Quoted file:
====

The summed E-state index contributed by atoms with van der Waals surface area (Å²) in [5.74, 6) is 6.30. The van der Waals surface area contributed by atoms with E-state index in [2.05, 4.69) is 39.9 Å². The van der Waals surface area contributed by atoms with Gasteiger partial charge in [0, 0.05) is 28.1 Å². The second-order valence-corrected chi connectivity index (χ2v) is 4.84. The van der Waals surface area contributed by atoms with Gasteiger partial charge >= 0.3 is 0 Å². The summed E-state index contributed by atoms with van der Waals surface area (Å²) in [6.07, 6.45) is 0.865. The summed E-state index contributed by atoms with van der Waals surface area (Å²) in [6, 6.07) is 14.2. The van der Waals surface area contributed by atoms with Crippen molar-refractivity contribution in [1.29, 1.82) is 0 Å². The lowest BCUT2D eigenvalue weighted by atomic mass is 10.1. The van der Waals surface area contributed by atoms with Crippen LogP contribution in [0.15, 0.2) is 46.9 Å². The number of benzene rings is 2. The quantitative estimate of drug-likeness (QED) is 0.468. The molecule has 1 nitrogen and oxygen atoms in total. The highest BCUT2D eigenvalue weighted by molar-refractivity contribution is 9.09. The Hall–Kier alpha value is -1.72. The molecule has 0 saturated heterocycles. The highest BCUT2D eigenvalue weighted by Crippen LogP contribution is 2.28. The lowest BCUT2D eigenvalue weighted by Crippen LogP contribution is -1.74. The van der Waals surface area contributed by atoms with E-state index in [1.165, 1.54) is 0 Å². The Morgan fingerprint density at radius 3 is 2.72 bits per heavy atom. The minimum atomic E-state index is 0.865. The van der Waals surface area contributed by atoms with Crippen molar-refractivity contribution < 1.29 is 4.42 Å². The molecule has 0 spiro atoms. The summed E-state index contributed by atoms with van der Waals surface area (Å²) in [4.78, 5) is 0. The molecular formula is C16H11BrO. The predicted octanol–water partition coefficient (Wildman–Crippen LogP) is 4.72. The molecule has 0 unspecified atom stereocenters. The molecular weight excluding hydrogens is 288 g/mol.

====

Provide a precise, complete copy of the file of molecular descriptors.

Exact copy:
The summed E-state index contributed by atoms with van der Waals surface area (Å²) in [5.74, 6) is 6.30. The van der Waals surface area contributed by atoms with E-state index in [2.05, 4.69) is 39.9 Å². The van der Waals surface area contributed by atoms with Gasteiger partial charge in [0, 0.05) is 28.1 Å². The second-order valence-corrected chi connectivity index (χ2v) is 4.84. The van der Waals surface area contributed by atoms with Gasteiger partial charge >= 0.3 is 0 Å². The summed E-state index contributed by atoms with van der Waals surface area (Å²) in [6.07, 6.45) is 0.865. The summed E-state index contributed by atoms with van der Waals surface area (Å²) in [6, 6.07) is 14.2. The van der Waals surface area contributed by atoms with Crippen molar-refractivity contribution in [1.29, 1.82) is 0 Å². The lowest BCUT2D eigenvalue weighted by atomic mass is 10.1. The van der Waals surface area contributed by atoms with Crippen LogP contribution in [0.15, 0.2) is 46.9 Å². The number of benzene rings is 2. The quantitative estimate of drug-likeness (QED) is 0.468. The molecule has 1 nitrogen and oxygen atoms in total. The highest BCUT2D eigenvalue weighted by molar-refractivity contribution is 9.09. The Hall–Kier alpha value is -1.72. The molecule has 0 saturated heterocycles. The highest BCUT2D eigenvalue weighted by Crippen LogP contribution is 2.28. The lowest BCUT2D eigenvalue weighted by Crippen LogP contribution is -1.74. The van der Waals surface area contributed by atoms with E-state index in [1.165, 1.54) is 0 Å². The Morgan fingerprint density at radius 3 is 2.72 bits per heavy atom. The minimum atomic E-state index is 0.865. The van der Waals surface area contributed by atoms with Crippen molar-refractivity contribution < 1.29 is 4.42 Å². The molecule has 0 spiro atoms. The summed E-state index contributed by atoms with van der Waals surface area (Å²) in [4.78, 5) is 0. The molecular formula is C16H11BrO. The predicted octanol–water partition coefficient (Wildman–Crippen LogP) is 4.72. The molecule has 0 unspecified atom stereocenters. The molecular weight excluding hydrogens is 288 g/mol.